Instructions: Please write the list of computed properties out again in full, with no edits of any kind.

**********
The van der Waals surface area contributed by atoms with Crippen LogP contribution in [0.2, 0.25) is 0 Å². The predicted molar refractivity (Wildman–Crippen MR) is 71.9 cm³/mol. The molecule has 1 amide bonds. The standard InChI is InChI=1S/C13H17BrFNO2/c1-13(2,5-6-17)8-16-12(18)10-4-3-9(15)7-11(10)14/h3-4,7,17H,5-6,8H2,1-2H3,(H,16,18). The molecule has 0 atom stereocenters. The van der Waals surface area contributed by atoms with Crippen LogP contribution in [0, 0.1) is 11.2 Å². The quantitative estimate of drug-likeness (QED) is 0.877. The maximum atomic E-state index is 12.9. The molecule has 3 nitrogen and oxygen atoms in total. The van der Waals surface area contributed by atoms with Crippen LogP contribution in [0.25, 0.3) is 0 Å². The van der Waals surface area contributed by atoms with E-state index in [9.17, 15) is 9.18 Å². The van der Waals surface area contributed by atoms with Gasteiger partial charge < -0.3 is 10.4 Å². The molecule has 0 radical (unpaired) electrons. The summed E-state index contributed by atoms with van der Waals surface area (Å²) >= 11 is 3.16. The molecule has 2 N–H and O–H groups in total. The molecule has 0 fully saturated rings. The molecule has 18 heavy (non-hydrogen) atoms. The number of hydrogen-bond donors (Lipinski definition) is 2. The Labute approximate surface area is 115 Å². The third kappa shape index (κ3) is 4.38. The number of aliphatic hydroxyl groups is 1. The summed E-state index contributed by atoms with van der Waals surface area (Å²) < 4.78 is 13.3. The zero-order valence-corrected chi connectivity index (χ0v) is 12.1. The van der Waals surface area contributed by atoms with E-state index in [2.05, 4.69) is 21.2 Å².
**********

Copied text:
The van der Waals surface area contributed by atoms with Crippen LogP contribution in [0.2, 0.25) is 0 Å². The predicted molar refractivity (Wildman–Crippen MR) is 71.9 cm³/mol. The molecule has 1 amide bonds. The standard InChI is InChI=1S/C13H17BrFNO2/c1-13(2,5-6-17)8-16-12(18)10-4-3-9(15)7-11(10)14/h3-4,7,17H,5-6,8H2,1-2H3,(H,16,18). The molecule has 0 atom stereocenters. The van der Waals surface area contributed by atoms with Crippen LogP contribution in [0, 0.1) is 11.2 Å². The quantitative estimate of drug-likeness (QED) is 0.877. The maximum atomic E-state index is 12.9. The molecule has 3 nitrogen and oxygen atoms in total. The van der Waals surface area contributed by atoms with Crippen LogP contribution in [0.25, 0.3) is 0 Å². The van der Waals surface area contributed by atoms with E-state index in [9.17, 15) is 9.18 Å². The van der Waals surface area contributed by atoms with Gasteiger partial charge < -0.3 is 10.4 Å². The molecule has 0 radical (unpaired) electrons. The summed E-state index contributed by atoms with van der Waals surface area (Å²) >= 11 is 3.16. The molecule has 2 N–H and O–H groups in total. The molecule has 0 fully saturated rings. The molecule has 18 heavy (non-hydrogen) atoms. The number of hydrogen-bond donors (Lipinski definition) is 2. The Labute approximate surface area is 115 Å². The third kappa shape index (κ3) is 4.38. The number of aliphatic hydroxyl groups is 1. The summed E-state index contributed by atoms with van der Waals surface area (Å²) < 4.78 is 13.3. The zero-order valence-corrected chi connectivity index (χ0v) is 12.1. The van der Waals surface area contributed by atoms with E-state index in [2.05, 4.69) is 21.2 Å².